This vase gives further evidence which a lower wound provided important information about the story of Achilles. Numerous Italic and Etruscan gems from the Hellenistic period reveal a single warrior, thought to be Achilles, kneeling on the ground. Often an arrow stuck in Achilles’ heel is shown in the front or back of his ankle or his foot but no wound is shown. The common schema of Ajax is also depicted by the Hellenistic gems which carry the corpse of Achilles; at some point, these represent an arrow stuck on the foot, heel and the ankle of the Achilles. Robert was not able to determine whether those gems showed the wounding of Achilles’ particularly vulnerable spot, the idea he believed in the Hellenistic period, or a previous story in which there was no invulnerability and maybe the adequate information is not given to achieve a strong conclusion.

But however, when Achilles is represented in a kneeling position, he comes preferably casually to pull the arrow out. However, this could not indicate that he received an aggravating wound or a fatal one. People would imagine that death through a specific weak location would be fast and overpowering. The inadequate intensity in the schema implies that Achilles is not perishing but rather fatally distracted and hence, vulnerable to a second and mortal wound.

In the Roman art, the concept of the Achilles was also known. Close observation of the evidence is required instead following ancient traditions in which invulnerability was not present. A warrior, who is undoubtedly Achilles, is shown by a Silver jug from the old kingdom, is kneeling in the similar schema revealed on the Hellenistic gems. The warriors battle around the Achilles, an arrow is stuck in his heel, and the background is the walls of Troy. Achilles is reaching for the arrow as he does in the Hellenistic gems, that also shows that the wound is not lethal. Two figures who have been thought to be Paris and Apollo, both of them equipped with arrow and bow, are shown on a fragment wall painting from the first century C.E.

This may represent the late version of Achilles’ death because the figures are static and there is also an indication of a structure in the scene in which he is ambushed in the temple of Thymbraean Apollo. The story is depicted in two reliefs from the third century C.E. Tensa Capitolina, a bronze paneling on a chariot, shows some scenes from the life of Achilles, involving one thought to represent Paris directing an arrow at Achilles as Apollo directs to his lower limb. The unarmored Achilles is not noticing the danger at the back when he stands before an altar. Achilles’ marriage is narrated to Polyxena and subsequent death by the relieve scenes on a sarcophagus. Achilles is shown in one scene struck in the foot by an arrow, without armor. He is seen to be holding one hand to his head, swooning and a friend supports him. An image that must be Paris importantly points toward the wound.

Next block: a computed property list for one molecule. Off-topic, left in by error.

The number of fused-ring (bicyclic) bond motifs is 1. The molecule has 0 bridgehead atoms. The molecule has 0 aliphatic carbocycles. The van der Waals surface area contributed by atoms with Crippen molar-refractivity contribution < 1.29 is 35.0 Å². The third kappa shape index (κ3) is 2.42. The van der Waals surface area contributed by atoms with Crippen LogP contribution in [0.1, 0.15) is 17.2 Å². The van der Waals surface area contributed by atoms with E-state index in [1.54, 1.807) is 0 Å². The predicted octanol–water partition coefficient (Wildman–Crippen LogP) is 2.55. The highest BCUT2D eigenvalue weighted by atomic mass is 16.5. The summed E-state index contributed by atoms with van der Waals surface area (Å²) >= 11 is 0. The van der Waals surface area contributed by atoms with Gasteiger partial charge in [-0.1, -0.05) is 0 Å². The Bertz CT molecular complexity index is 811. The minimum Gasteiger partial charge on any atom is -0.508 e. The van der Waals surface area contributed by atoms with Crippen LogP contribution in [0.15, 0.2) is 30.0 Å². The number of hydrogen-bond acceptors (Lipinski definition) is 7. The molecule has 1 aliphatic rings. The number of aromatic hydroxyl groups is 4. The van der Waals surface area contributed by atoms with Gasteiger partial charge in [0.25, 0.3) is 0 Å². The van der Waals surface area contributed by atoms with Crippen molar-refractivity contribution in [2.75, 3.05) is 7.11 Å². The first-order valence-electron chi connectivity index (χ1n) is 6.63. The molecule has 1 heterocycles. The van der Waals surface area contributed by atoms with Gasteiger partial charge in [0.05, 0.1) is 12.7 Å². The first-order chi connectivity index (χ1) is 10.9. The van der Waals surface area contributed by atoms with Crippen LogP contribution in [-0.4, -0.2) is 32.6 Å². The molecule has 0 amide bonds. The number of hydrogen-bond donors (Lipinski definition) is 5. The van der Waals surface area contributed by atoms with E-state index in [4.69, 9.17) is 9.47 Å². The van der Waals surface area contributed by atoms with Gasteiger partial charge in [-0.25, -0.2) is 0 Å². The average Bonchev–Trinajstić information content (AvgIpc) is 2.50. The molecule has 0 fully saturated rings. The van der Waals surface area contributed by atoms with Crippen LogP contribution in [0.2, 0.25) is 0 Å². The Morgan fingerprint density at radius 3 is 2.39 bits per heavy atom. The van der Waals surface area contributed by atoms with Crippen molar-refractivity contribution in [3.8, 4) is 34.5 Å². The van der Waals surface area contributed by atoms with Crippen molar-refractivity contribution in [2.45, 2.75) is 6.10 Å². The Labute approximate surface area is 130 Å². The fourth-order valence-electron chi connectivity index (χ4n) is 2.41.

In conclusion, the idea of Achilles’ imperfect incapability is perceived as the presupposed by the two Roman activities just explained. It could be impossible to tell the reason Paris would shoot an undoubting and unarmored Achilles in his lower limb otherwise, and specifically the tradition of the immersing of Achilles in the Styx was identified during this period of these artifacts. Absolutely a wound to Achilles’ in lower limb is obvious. In addition, there is many wounds on the Roman bronze ban and on the Chalcidian vase.

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The Concept of the Death of Achilles. (2023, Feb 15). Retrieved from